The inverted classroom is a pedagogical technique in which passive knowledge acquisitions activities (e.g. lecture, readings) are assigned as homework and hands-on knowledge assimilation tasks (e.g. problem solving, lab, creative work) replace traditional lecture during classroom contact hours. Recent initiatives like the Kahn Academy  have raised the visibility of the inverted classroom and it is being adopted in disciplines across the curriculum from Economics  to Biology . In this experience report we present successful inverted classroom pilots in linear algebra and introductory programming classes. In particular, this pilot focused on combining the inverted classroom philosophy with other proven pedagogical techniques (e.g. inquiry based learning) there was also a focus on creating free materials that could replace traditional, expensive textbooks when using the inverted classroom. We explain how the inverted classroom pedagogy is well aligned with the hands-on practice required in both math and computer science and discuss our plans to continue our experiment and to expand it beyond the original two classes. Copyright © 2013 ACM.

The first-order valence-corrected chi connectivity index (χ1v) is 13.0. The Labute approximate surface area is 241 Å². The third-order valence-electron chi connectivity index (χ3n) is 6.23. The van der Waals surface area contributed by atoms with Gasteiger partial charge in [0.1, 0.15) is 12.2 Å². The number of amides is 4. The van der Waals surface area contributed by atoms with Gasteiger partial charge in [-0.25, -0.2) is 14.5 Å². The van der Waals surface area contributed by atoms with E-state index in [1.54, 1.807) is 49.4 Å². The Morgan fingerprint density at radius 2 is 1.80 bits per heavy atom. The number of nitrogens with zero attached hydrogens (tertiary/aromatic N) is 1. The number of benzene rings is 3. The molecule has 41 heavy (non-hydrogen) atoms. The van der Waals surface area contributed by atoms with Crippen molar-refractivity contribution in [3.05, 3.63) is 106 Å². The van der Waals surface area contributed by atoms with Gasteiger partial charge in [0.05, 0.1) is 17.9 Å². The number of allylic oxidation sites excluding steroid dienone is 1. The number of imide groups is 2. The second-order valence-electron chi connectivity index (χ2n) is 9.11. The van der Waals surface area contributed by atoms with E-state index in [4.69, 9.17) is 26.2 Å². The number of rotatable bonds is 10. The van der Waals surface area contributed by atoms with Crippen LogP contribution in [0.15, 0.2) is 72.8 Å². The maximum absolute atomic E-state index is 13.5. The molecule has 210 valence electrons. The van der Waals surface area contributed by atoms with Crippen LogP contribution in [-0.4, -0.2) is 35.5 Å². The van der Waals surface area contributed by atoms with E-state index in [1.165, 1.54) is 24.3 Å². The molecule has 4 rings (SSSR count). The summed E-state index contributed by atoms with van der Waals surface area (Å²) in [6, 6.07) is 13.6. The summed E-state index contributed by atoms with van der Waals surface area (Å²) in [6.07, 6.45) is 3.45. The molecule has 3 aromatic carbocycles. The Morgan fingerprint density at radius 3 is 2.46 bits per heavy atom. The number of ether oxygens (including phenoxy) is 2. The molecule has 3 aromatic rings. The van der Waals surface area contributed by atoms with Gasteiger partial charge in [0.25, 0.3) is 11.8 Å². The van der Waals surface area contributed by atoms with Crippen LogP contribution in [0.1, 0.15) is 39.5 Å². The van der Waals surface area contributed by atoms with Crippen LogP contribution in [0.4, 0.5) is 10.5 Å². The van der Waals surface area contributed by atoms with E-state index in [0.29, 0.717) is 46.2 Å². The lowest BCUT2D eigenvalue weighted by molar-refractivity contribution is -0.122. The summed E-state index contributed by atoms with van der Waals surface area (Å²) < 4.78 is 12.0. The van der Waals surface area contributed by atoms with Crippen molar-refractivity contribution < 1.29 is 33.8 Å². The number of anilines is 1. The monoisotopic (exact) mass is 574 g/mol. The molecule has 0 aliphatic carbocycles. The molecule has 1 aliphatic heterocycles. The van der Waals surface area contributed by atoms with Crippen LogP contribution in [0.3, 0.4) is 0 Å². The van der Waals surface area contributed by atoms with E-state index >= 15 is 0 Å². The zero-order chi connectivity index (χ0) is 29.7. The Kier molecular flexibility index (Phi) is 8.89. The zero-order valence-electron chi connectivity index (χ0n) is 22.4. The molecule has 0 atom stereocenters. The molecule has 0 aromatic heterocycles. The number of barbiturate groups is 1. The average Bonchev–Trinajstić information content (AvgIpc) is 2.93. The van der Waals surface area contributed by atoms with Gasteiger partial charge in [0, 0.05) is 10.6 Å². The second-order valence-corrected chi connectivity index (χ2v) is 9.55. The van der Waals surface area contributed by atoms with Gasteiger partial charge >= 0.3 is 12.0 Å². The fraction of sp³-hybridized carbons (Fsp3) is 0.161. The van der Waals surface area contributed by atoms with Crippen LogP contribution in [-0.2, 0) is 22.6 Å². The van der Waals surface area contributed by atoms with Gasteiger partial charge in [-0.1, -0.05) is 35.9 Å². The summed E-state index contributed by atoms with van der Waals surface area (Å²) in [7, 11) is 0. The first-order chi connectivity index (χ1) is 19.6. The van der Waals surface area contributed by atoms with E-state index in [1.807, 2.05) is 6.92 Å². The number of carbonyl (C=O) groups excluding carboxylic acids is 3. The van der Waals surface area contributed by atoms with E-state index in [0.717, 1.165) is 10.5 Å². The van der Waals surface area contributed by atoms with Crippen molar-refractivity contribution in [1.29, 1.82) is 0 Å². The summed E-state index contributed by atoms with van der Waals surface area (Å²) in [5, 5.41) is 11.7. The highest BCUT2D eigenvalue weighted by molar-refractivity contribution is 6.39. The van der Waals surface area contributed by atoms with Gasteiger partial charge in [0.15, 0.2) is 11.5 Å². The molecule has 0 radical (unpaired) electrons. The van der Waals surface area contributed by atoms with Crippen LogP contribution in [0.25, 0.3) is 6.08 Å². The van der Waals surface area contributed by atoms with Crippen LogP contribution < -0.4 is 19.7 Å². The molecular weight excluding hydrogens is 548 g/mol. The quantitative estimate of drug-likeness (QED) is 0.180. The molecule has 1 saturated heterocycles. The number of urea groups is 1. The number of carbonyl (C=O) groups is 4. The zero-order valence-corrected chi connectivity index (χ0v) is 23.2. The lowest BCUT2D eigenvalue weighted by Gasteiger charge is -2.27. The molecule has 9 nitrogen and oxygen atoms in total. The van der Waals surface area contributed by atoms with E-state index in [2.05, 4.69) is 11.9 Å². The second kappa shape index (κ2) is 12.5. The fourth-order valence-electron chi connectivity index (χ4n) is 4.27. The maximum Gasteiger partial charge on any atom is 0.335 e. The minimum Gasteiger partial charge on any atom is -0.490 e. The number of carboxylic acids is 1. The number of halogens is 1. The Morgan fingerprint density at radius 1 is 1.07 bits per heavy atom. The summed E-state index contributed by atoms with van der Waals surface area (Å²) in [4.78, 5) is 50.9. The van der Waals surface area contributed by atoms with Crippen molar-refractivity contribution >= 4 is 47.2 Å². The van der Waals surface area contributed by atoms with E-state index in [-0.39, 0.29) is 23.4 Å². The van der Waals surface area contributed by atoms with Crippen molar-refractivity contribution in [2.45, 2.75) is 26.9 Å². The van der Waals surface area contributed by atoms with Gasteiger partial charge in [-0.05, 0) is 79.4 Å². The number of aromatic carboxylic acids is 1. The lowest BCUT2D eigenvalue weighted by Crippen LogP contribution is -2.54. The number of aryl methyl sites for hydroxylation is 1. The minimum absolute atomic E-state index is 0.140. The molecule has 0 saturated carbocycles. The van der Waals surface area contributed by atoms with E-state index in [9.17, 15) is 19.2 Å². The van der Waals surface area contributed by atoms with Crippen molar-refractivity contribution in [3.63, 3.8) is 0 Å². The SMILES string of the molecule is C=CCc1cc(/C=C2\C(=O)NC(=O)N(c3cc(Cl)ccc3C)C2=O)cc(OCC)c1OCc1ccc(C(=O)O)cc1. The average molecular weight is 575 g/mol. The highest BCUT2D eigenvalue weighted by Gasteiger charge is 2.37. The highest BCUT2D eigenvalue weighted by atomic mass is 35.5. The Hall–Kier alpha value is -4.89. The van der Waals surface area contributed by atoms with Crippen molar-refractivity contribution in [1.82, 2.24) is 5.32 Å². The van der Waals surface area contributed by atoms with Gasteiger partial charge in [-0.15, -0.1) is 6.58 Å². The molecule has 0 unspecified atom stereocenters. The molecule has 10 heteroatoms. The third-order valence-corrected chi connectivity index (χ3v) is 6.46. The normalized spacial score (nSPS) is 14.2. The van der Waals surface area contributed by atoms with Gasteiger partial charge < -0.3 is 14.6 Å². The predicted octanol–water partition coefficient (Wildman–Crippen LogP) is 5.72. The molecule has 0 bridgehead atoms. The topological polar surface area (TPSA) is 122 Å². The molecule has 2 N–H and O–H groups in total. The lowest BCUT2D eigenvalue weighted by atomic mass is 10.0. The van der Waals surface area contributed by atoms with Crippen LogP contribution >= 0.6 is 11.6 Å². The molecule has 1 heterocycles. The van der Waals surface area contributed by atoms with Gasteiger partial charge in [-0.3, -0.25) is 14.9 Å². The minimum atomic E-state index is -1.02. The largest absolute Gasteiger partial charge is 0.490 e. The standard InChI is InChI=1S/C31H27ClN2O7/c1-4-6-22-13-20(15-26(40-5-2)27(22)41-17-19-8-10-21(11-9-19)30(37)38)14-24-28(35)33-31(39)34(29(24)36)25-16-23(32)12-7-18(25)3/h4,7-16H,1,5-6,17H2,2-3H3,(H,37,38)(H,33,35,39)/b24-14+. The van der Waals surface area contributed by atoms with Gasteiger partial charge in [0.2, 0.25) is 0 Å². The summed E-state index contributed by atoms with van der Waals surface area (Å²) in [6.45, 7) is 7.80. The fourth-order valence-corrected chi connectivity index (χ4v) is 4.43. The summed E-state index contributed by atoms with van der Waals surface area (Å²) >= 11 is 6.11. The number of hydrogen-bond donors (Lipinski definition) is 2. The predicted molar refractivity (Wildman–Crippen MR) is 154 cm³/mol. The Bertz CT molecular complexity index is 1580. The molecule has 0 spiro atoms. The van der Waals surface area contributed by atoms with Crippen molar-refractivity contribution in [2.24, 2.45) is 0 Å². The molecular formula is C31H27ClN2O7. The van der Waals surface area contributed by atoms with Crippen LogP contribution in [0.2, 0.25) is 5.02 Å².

Tirado M.,California State University, Monterey Bay
Perspectives in health information management / AHIMA, American Health Information Management Association | Year: 2011
Emerging trends in the health-related use of cell phones include the proliferation of mobile health applications for the care and monitoring of patients with chronic diseases and the rise in cell phone usage by Latinos and African Americans in the United States. This article reviews public policy in four areas with the goal of improving the care of patients belonging to culturally and linguistically diverse populations: 1) mobile health service access and the physician's duty of care, 2) affordability of and reimbursement for health related services via mobile phone, 3) protocols for mobile health enabled patient health data collection and distribution, and 4) cultural and linguistic appropriateness of health related messages delivered via cell phone. The review demonstrates the need for policy changes that would allow for reimbursement of both synchronous and asynchronous patient-provider communication, subsidize broadband access for lower-income patients, introduce standards for confidentiality of health data transmitted via cell phone as well as amplify existing cultural and linguistic standards to encompass mobile communication, and consider widespread public accessibility when certifying new technologies as "medical devices." Federal and state governments must take prompt action to ensure that the benefits of mobile health are accessible to all Americans.